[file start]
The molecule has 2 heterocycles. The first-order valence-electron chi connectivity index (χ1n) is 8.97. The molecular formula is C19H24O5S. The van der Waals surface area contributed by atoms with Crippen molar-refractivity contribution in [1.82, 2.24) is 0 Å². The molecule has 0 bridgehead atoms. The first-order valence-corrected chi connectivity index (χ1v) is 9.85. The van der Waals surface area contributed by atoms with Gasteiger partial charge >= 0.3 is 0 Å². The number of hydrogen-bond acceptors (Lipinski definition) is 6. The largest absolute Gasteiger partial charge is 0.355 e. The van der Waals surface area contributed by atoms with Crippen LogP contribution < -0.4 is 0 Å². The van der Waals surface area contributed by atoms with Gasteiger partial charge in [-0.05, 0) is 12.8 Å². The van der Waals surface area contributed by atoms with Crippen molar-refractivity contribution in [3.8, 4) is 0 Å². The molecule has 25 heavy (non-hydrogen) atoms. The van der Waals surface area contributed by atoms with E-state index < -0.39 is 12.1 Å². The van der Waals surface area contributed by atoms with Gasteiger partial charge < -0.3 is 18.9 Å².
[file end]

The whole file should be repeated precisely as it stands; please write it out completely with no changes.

The molecule has 2 heterocycles. The first-order valence-electron chi connectivity index (χ1n) is 8.97. The molecular formula is C19H24O5S. The van der Waals surface area contributed by atoms with Crippen molar-refractivity contribution in [1.82, 2.24) is 0 Å². The molecule has 0 bridgehead atoms. The first-order valence-corrected chi connectivity index (χ1v) is 9.85. The van der Waals surface area contributed by atoms with Gasteiger partial charge >= 0.3 is 0 Å². The number of hydrogen-bond acceptors (Lipinski definition) is 6. The largest absolute Gasteiger partial charge is 0.355 e. The van der Waals surface area contributed by atoms with Crippen LogP contribution < -0.4 is 0 Å². The van der Waals surface area contributed by atoms with Gasteiger partial charge in [-0.05, 0) is 12.8 Å². The van der Waals surface area contributed by atoms with Crippen molar-refractivity contribution in [3.8, 4) is 0 Å². The molecule has 25 heavy (non-hydrogen) atoms. The van der Waals surface area contributed by atoms with E-state index < -0.39 is 12.1 Å². The van der Waals surface area contributed by atoms with Gasteiger partial charge < -0.3 is 18.9 Å².